WHAT DESIGN FIRMS NEED TO KNOW TO SURVIVE--AND THRIVE--IN THE GLOBAL MARKETPLACE OF 2004

13 November 2006
Linda Fisher
Linda Fisher

Today, we are standing at a threshold in the business world, fraught with peril, yet, full of possibilities. It is a time filled with new kinds of challenges and uncertainties. Recent corporate scandals, economic downturns and up ticks, and global corporate repositioning have catapulted business into a period of great transition. Inevitably, tremendous opportunities arise in times of transition. Is your design business in a position to take full advantage of these opportunities?

A tough economy and increased competition are not your firm's only challenges. I am here to give you additional insights into global business strategies that will be invaluable to you. Many of these insights come from my countless interviews with brand managers and corporate buyers of creative services all over the world.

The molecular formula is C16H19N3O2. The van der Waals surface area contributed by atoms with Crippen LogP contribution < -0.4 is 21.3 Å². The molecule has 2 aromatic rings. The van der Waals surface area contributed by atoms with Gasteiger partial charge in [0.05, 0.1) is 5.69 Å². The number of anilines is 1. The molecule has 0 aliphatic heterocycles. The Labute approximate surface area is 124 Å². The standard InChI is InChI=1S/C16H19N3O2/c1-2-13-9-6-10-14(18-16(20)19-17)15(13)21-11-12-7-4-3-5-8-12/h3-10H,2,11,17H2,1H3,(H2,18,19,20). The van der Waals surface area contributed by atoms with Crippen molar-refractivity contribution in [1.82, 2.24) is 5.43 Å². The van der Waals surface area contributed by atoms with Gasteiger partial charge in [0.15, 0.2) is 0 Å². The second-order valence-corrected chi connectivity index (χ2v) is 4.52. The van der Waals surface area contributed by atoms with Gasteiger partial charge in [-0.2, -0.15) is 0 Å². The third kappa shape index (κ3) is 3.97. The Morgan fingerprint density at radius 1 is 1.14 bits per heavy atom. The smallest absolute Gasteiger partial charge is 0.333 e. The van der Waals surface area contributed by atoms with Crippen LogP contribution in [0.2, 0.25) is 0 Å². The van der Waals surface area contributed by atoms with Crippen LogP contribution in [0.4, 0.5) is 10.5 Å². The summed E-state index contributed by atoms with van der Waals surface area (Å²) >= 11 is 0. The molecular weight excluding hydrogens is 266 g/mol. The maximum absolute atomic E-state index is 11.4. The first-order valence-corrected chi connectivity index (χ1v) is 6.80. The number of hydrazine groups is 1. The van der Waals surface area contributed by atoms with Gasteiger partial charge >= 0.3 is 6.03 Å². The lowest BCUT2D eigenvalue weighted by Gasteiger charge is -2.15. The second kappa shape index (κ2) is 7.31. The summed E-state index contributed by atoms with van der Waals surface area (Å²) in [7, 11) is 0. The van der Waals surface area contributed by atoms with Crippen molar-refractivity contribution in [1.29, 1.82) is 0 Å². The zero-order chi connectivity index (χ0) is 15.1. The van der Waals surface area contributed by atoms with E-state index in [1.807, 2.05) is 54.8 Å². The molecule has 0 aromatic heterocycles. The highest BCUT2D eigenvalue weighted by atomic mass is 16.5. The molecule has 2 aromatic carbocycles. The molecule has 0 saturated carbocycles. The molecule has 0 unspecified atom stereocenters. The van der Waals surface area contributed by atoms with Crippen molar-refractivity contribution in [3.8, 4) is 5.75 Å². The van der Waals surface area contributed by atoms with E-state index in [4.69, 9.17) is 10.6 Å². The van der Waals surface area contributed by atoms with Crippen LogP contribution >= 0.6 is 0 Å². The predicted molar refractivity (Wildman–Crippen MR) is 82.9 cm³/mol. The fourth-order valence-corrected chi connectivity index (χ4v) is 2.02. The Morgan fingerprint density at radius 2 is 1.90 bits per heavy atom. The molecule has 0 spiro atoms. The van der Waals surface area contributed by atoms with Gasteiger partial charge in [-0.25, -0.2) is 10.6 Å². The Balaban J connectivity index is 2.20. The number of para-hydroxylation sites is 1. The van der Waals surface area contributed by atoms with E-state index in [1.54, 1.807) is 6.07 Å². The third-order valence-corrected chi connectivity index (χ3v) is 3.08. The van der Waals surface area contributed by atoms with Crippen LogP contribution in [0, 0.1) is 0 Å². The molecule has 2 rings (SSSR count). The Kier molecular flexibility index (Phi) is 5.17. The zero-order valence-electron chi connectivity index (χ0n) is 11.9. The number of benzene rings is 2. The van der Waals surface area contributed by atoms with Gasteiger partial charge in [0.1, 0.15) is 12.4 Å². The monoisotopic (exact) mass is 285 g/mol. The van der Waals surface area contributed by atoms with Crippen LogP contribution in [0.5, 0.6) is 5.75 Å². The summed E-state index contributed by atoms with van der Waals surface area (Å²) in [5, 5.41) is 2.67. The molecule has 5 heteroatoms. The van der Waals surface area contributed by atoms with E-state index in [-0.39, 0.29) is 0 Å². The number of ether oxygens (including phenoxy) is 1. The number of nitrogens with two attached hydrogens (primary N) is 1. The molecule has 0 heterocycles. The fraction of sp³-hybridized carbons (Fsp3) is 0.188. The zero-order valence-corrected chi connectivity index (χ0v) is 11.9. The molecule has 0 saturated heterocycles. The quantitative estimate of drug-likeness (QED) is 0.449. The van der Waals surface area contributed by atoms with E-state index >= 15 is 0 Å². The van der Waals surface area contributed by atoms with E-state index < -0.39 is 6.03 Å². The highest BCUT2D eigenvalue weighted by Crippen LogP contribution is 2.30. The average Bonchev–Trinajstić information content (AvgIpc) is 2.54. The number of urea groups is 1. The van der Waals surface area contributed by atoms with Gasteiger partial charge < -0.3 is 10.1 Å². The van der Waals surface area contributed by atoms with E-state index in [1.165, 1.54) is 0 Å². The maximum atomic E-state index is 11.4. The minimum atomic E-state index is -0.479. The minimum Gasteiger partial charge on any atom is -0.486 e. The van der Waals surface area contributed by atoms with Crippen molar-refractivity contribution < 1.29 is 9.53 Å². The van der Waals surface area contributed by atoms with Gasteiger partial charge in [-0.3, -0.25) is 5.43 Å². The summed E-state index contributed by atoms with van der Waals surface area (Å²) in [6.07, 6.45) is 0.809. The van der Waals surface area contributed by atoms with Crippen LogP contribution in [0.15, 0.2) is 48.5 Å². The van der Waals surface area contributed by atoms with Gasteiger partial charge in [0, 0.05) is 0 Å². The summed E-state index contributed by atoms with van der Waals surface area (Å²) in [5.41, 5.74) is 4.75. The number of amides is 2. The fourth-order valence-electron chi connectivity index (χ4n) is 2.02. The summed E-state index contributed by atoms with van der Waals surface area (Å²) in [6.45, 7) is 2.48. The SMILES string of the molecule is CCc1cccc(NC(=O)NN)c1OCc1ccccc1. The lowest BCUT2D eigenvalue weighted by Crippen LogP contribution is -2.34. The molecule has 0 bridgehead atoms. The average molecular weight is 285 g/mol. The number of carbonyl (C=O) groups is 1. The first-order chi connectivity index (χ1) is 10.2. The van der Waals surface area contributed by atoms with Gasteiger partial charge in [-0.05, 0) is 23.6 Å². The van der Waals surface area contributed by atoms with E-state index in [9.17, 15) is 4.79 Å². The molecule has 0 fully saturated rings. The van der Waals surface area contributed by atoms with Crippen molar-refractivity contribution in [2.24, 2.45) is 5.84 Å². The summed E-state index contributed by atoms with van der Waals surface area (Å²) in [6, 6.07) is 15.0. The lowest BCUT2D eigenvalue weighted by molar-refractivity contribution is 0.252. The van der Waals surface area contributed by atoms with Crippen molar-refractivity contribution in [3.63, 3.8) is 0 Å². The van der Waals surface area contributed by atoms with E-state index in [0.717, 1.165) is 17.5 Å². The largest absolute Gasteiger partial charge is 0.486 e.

In the United States, there is a statistic regarding businesses that fail: most do not have a written business or marketing plan. Do you seriously think that as a design business, having a sound business plan applies to your clients' and prospects' companies, but not to your business? Do you think that if you market "design" first and the "business" benefits second, that your potential corporate clients will consider you a valuable resource? I maintain that to have a sustainable design business, to grow and prosper, and to ultimately be successful, you should write down your strategic marketing and business plans now. Otherwise, you risk becoming a statistic and going out of business altogether!